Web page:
Thinking about moving to California?
There’s a reason 38.8 million people call California home. For some, it may be the lure of Hollywood or the desire to chase ocean waves. For others, California may mean big opportunities with one of the state’s many tech companies. Whatever the reason, one thing is clear – the Golden State simply has the size, beauty and opportunity other states seem to lack. If you’re thinking about living in California, one of these 10 places might be the perfect spot.
What are the best places to live in California?
These Californian cities, listed in no particular order, are some of the best places to call home.
1. San Diego, CA
This photo perfectly captures a daily view of the San Diego Bay.
Population: 1.356 million
Average Temperature: the annual high for San Diego is 69.8°F and the annual low is 57.5°F.
What it’s known for: beautiful beaches, Mexican food, the U.S. Navy (largest naval fleet in the world), proximity to Tijuana, major attractions (San Diego Zoo, SeaWorld, Legoland, Balboa Park), Comic-Con, craft beer and the Gaslamp District.
Who should move there: beach goers, young families, college students and health enthusiasts.
You’ll find locals: outside – the weather is always great!
Fun fact: San Diego produces more avocados than any other place in the United States.
2. Los Angeles, CA
A stunning photo of the downtown Los Angeles skyline
Population: 18.55 million
Average Temperature: the annual high for Los Angeles is 71.7°F and the annual low is 55.9°F.
What it’s known for: Hollywood, Beverly Hills, ethnic diversity (more than 140 ethnicities in the city), fashion, business, manufacturing, Santa Monica Pier, museums and pro sports teams (Lakers, Dodgers, Clippers and Kings).
Who should move there: creatives, singles, fashionistas and sports fanatics.
You’ll find locals: at the Los Angeles Farmer’s Market. You can bargain shop, people watch and maybe spot a celebrity or two. Plus, it’s usually tourist-free.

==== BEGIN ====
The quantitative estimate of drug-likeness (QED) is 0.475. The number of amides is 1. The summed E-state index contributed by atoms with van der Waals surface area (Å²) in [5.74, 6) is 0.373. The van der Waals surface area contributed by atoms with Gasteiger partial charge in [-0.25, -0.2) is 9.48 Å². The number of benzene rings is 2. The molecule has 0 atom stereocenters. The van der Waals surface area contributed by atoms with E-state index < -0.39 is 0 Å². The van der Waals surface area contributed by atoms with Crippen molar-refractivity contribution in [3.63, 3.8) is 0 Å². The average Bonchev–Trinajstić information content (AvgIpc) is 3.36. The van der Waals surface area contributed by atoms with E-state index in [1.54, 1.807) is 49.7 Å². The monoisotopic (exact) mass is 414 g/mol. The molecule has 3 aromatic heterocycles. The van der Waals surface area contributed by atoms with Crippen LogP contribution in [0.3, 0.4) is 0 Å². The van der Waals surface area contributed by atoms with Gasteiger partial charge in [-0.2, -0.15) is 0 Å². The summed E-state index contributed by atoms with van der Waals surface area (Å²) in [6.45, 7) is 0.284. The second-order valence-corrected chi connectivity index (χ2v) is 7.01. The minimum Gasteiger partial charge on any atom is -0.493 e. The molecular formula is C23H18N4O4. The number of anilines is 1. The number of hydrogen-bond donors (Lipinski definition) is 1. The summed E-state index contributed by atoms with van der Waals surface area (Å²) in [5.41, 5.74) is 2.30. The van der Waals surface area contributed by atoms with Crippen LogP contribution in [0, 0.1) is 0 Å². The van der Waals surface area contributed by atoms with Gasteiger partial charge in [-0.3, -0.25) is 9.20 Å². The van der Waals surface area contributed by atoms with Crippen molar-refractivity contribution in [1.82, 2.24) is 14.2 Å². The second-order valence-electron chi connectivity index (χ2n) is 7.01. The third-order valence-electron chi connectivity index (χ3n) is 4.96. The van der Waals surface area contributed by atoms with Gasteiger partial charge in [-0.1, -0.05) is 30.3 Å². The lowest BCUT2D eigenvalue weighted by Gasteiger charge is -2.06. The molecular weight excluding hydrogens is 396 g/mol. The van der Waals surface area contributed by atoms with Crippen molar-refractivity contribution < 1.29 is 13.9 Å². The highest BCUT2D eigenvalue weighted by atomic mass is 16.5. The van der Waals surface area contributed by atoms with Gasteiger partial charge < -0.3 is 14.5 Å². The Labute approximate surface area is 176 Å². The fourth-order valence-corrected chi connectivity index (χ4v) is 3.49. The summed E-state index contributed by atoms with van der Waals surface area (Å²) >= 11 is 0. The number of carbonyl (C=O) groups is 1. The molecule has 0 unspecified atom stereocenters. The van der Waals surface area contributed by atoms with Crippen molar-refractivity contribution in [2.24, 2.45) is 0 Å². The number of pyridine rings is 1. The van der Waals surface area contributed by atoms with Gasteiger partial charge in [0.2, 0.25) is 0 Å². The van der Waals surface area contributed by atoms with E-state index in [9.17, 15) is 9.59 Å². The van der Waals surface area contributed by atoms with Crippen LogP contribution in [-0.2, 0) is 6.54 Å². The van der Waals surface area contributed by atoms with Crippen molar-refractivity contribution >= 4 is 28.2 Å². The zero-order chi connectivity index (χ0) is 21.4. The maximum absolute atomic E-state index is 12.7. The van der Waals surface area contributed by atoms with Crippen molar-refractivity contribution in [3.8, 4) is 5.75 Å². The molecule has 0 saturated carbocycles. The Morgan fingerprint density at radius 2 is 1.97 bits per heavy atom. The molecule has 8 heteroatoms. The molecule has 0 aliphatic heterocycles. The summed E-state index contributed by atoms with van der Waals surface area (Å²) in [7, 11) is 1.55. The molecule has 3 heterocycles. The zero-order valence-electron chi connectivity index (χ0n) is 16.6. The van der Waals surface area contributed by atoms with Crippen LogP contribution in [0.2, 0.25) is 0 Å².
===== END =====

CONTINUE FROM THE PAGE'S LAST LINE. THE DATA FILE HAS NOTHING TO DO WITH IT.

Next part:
Fun fact: the city’s original name was “The Town of Our Lady the Queen of Angels of the River Porciúncula.”
3. San Francisco, CA
A picturesque view of the houses in San Francisco, CA
Average Temperature: the annual high for San Francisco is 63.8°F and the annual low is 50.8°F.
What it’s known for: the San Francisco Bay, Golden Gate Bridge, Alcatraz, Chinatown, Lombard Street, pro sports (49ers and Giants), coffee, fog, cable cars, Fisherman’s Wharf, Ghirardelli Chocolate and steep hills.
Who should move there: techies, fitness fanatics and nature lovers.
You’ll find locals: at the parks – there are more than 200 in the city.
Fun fact: San Francisco was built on 43 hills!
4. Berkeley, CA
The UC Berkeley Sather Tower overlooks the San Francisco Bay
Average Temperature: the annual high for Berkeley is 67.8°F and the annual low is 48.4°F.
What it’s known for: the University of California at Berkeley, diversity, progressive government, locally-owned shops, San Francisco Bay views, Berkeley Rose Garden and Tilden Regional Park.
Who should move there: college students and teachers, bicyclists and outdoor enthusiasts.
You’ll find locals: at the festivals. The city hosts many festivals throughout the year including the Arts Festival, Kite Festival, Juggling and Unicycling Festival and even a “How Berkeley Can You Be” festival.
Fun fact: since 2000, Berkeley has gained more than 4,470 trees along streets and in parks. This movement is part of the city’s goal to improve air quality and reduce local air temps.
5. Irvine, CA
A photo of the Ferris wheel in Irvine, CA
Average Temperature: the annual high for Irvine is 65°F and the annual low is 47.5°F.
What it’s known for: good public schools, notable company headquarters (Taco Bell, In-N-Out Burger, Kia Motors and Toshiba), Irvine Spectrum Center, the University of California at Irvine, filming, bike trails and the Irvine Museum.